I developed a simple electronic device called a MotivAider that makes it extremely easy for users to enjoy the benefits of spotlighting. The MotivAider is a pager-like device that sends its user a silent private signal - a pulsing vibration - that's automatically repeated as often as the user selects. All the user has to do is mentally connect a chosen personal goal to the MotivAider's signal. The MotivAider does the rest. It sends the user a steady stream of private prompts - again, friendly interruptions - to keep the user's attention riveted on the chosen goal.

Here's an example of the MotivAider in action: Suppose you've decided to improve your posture. If you're like most people, deciding alone won't get the job done. Thanks to the combination of a distractible mind and a life filled with distractions, the chances are sky high that, despite your good intentions, you'll quickly lose your focus and forget all about your goal.

With the MotivAider onboard, things are different. Way different. With the MotivAider programmed to automatically send you private "I'm no slouch" reminders, say, every ten minutes all day long, your attention stays focused on your goal. And that means you'll have an excellent shot at achieving it.

The MotivAider lets you keep virtually any goal in the spotlight. It can be used, for example, to keep your attention focused on thinking more positively; on using your time more effectively; on being a better partner, parent or boss.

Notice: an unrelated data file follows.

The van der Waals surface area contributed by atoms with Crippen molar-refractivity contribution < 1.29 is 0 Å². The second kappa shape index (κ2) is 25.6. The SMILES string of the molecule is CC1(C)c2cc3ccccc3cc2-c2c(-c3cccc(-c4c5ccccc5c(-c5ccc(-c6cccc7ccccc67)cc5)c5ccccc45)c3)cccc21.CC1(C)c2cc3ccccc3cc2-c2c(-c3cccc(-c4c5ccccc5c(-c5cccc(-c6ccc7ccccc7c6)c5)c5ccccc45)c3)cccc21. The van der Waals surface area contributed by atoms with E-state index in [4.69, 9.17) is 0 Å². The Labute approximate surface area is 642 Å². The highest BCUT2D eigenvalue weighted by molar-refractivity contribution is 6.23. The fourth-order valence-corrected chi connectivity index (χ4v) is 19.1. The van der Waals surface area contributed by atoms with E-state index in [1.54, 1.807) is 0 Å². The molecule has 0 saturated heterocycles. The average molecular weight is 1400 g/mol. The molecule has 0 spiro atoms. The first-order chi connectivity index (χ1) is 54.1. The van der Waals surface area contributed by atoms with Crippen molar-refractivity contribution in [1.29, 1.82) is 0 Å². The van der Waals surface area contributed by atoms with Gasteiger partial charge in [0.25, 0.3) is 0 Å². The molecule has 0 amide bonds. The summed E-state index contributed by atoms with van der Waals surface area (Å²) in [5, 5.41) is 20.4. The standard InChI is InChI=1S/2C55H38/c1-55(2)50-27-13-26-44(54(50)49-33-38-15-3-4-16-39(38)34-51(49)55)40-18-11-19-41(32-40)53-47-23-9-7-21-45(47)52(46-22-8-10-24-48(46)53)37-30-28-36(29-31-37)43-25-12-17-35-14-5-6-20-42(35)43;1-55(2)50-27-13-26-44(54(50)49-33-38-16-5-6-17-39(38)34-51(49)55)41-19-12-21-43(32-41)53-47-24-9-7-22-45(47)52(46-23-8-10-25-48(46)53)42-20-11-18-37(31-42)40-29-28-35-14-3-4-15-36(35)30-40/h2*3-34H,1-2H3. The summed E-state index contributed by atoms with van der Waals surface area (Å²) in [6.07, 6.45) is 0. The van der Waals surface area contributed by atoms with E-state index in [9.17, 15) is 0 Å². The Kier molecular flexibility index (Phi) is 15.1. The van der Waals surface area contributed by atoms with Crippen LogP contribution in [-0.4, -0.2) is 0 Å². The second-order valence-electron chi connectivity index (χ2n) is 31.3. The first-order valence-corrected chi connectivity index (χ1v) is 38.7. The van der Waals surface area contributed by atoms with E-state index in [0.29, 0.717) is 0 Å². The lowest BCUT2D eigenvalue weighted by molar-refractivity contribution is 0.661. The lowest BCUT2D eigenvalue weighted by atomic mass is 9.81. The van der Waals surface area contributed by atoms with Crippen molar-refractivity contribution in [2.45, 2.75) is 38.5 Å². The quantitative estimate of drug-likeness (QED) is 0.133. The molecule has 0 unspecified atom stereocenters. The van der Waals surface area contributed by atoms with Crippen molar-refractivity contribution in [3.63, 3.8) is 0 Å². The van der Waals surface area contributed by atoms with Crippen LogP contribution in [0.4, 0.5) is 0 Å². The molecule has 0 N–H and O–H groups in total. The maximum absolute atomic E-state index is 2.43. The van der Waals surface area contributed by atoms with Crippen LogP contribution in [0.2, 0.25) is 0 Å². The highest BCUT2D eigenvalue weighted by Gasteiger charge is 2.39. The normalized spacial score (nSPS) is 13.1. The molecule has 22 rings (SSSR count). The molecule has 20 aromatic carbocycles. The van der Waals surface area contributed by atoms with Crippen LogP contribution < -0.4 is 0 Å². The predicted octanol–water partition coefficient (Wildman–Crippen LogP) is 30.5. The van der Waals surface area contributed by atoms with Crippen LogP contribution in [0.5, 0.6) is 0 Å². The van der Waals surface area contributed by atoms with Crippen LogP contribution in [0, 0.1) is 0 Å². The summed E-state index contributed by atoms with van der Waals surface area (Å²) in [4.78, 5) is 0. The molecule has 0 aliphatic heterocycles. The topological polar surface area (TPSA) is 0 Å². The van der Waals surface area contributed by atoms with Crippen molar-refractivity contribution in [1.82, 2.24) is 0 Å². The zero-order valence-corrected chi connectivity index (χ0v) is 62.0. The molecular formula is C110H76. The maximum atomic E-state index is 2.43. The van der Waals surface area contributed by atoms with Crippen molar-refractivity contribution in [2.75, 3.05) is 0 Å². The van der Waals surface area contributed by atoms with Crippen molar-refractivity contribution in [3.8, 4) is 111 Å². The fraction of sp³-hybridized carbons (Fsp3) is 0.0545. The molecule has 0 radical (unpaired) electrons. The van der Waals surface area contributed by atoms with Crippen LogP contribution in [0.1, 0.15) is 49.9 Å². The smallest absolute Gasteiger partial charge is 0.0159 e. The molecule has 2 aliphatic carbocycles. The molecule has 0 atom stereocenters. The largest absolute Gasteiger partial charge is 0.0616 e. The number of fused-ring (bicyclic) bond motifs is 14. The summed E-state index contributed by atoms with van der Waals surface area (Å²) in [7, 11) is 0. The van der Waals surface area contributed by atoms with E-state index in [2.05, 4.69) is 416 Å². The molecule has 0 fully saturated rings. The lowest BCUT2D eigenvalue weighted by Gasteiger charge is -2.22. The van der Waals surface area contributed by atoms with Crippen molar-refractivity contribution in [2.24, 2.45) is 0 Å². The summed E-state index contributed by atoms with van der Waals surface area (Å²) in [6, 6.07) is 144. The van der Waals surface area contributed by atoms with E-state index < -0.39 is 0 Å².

Hopefully, others will be inspired to use technology to improve attention. There's good reason to be optimistic about what we could accomplish if we try. Just look at our success in using technology to improve vision. We did a lot more than just develop corrective appliances like eyeglasses and contact lenses to enable people with below average visual acuity to see better. We also developed telescopes and microscopes to enable people to see in ways that wildly exceed the limits of normal vision.

Perhaps someday we'll develop solutions that truly make us the masters of our own attention and that allow us to enjoy all the success and satisfaction that our distractible minds now deprive us of. Until then, if you'd like to have greater control over your attention, try spotlightling.

Author's Bio: 

Dr. Levinson is a clinical psychologist, inventor, author, speaker and consultant who has spent most of his career helping people follow through on their good intentions.

In the early 1980's, he discovered a design flaw in the human mind that's largely responsible for poor follow through. Levinson used his discovery to create the MotivAider - a remarkably simple tool that dramatically improves follow through by automatically keeping its user's mind focused on making virtually any desired change in behavior. Levinson co-founded Behavioral Dynamics, Inc. in 1987 to develop, perfect, manufacture and market the MotivAider. In 2008, he left the healthcare industry to devote his fulltime attention to supporting MotivAider users worldwide.

Levinson teamed up with peak performance consultant, Peter Greider, to write Following Through: A Revolutionary New Model For Finishing Whatever You Start. This critically-acclaimed book is based on Levinson's groundbreaking discovery about the paradoxical way the mind treats good intentions.